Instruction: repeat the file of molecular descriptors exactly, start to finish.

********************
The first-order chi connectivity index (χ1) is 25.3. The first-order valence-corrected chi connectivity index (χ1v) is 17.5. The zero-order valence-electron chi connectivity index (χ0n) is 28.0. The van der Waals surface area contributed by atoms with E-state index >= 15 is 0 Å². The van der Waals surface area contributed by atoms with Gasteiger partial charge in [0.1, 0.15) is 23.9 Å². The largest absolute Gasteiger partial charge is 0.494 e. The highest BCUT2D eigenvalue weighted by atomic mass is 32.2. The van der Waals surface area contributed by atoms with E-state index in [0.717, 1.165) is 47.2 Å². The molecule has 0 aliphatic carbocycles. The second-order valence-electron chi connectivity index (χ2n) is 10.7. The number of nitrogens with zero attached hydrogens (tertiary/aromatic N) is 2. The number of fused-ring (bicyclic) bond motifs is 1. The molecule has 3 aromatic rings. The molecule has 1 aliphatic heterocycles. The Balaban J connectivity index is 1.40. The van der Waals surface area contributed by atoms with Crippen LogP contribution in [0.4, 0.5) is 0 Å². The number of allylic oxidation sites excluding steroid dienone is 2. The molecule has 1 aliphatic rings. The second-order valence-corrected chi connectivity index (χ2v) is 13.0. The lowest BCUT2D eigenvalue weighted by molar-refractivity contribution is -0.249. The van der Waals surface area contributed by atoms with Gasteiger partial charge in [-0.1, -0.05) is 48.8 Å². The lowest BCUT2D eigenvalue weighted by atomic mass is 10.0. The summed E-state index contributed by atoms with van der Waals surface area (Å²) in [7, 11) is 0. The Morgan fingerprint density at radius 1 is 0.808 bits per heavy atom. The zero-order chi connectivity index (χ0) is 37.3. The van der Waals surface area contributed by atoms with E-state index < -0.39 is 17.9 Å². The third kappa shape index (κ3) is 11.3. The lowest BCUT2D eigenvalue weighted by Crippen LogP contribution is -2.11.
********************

The first-order chi connectivity index (χ1) is 25.3. The first-order valence-corrected chi connectivity index (χ1v) is 17.5. The zero-order valence-electron chi connectivity index (χ0n) is 28.0. The van der Waals surface area contributed by atoms with E-state index >= 15 is 0 Å². The van der Waals surface area contributed by atoms with Gasteiger partial charge in [0.1, 0.15) is 23.9 Å². The largest absolute Gasteiger partial charge is 0.494 e. The highest BCUT2D eigenvalue weighted by atomic mass is 32.2. The van der Waals surface area contributed by atoms with E-state index in [0.717, 1.165) is 47.2 Å². The molecule has 0 aliphatic carbocycles. The second-order valence-electron chi connectivity index (χ2n) is 10.7. The number of nitrogens with zero attached hydrogens (tertiary/aromatic N) is 2. The number of fused-ring (bicyclic) bond motifs is 1. The molecule has 3 aromatic rings. The molecule has 1 aliphatic heterocycles. The Balaban J connectivity index is 1.40. The van der Waals surface area contributed by atoms with Crippen LogP contribution in [0.4, 0.5) is 0 Å². The number of allylic oxidation sites excluding steroid dienone is 2. The molecule has 1 aliphatic rings. The second-order valence-corrected chi connectivity index (χ2v) is 13.0. The lowest BCUT2D eigenvalue weighted by molar-refractivity contribution is -0.249. The van der Waals surface area contributed by atoms with Gasteiger partial charge in [-0.1, -0.05) is 48.8 Å². The lowest BCUT2D eigenvalue weighted by atomic mass is 10.0. The summed E-state index contributed by atoms with van der Waals surface area (Å²) in [7, 11) is 0. The Morgan fingerprint density at radius 1 is 0.808 bits per heavy atom. The zero-order chi connectivity index (χ0) is 37.3. The van der Waals surface area contributed by atoms with E-state index < -0.39 is 17.9 Å². The third kappa shape index (κ3) is 11.3. The lowest BCUT2D eigenvalue weighted by Crippen LogP contribution is -2.11.